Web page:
As further deterrant, you might even want to mention the many advertisements that are currently being run regarding lawsuits against Round Up for Non-Hodgkins Lymphoia. You can even mention you know of a life-long farmer in Maine (me) who was disabled by the forefather of round-up. In my case it was not Round Up that gave me a tumor on my pitutary gland, and thyroid cancer, but Agent Orange. That is because it is transferred genteically up to five generations from the recipient (my father in Vietnam). But that is how Agent Orange and round up are so effective, it kills and protects, by genetics. (By "protect", I mean it allows the corn plant to be immune to its killing ability. Agent Orange worked in a similiar way).



If I could be 100% sure that none of the round up would make it to my property I would live and let live. It is his land. I wouldn't want him telling me to stop digging holes. And yes, we do have a right to farm bill. I support it.

Plus, as you've said, they're lovely people. We genuinely like them.

I am well and truly concerned though about blow over on a field I've spent over a thousand dollars and 4 years growing. This is the first year this field has really been grazed hard and it's impressed the crap out of me. To have it die would be a giant blow to me.

I guess that's the crux of it. I work for lawyers so I KNOW I could sue them and make them pay for the field but the field would still be dead and the relationship with the neighbors damaged. I don't desire that at all.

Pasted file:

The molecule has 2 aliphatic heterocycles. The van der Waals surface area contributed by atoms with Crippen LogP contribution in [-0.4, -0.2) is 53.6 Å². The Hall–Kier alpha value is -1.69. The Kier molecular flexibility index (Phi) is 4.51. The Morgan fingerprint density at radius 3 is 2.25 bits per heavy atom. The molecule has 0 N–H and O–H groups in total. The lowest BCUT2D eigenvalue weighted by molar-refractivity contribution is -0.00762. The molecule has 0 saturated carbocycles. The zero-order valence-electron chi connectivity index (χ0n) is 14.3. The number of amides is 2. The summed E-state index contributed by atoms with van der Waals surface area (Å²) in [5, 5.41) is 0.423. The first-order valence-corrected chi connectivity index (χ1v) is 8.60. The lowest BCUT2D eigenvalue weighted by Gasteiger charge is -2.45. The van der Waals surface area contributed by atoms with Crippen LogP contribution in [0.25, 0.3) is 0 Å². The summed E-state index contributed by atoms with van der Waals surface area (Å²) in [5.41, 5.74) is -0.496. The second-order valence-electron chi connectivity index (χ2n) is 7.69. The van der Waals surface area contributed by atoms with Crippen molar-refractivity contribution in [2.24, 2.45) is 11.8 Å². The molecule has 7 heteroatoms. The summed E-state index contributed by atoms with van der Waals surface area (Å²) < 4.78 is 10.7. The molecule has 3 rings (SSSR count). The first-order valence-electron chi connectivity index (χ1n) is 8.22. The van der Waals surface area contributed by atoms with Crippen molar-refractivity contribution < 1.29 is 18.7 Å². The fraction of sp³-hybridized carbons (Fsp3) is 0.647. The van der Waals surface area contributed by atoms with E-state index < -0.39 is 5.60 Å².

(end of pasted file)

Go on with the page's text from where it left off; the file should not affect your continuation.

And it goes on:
So  he wants fescue grass, weed free, covering his acreage and he's looking for ways to accomplish that. He's been told by someone else not to till so believes round up is the only way. While I know round up is NOT the way I'm also not 100% sure what way is the best way. I have great fields for grazing but they are not weed free. Oh he did mention burning it once but I told him of some other city people who came out and burned their house down doing that so he's looking at other options. There doesn't seem to be any solid, magic field planting trick.
 
James Freyr
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elle sagenev wrote:

So  he wants fescue grass, weed free, covering his acreage and he's looking for ways to accomplish that.  



There may be another way for him to pause and consider what he wants. Do you know if he's new to farming? Perhaps ask this new neighbor if he knows what endophyte is, and that it's in most fescue. If he wants to graze this monoculture pasture of fescue and nothing else, his grazing animals will be sick, and extreme endophyte poisoning results in hooves falling off. There is a lot of literature documenting this, not just on organic farming sites but university ag extensions websites and the usda as well, so he can pick a source that he finds credible. There are indeed fescues with "novel" endophytes that exhibit less toxicity, and endophyte free fescues but they generally die out after a few seasons. If he's new to farming another aspect of grazing a monoculture is bloat, which can be fatal. Maybe all this makes no difference to him if he just wants to be a hay farmer and not graze these 40 acres.
 
elle sagenev
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James Freyr wrote:

elle sagenev wrote:

So  he wants fescue grass, weed free, covering his acreage and he's looking for ways to accomplish that.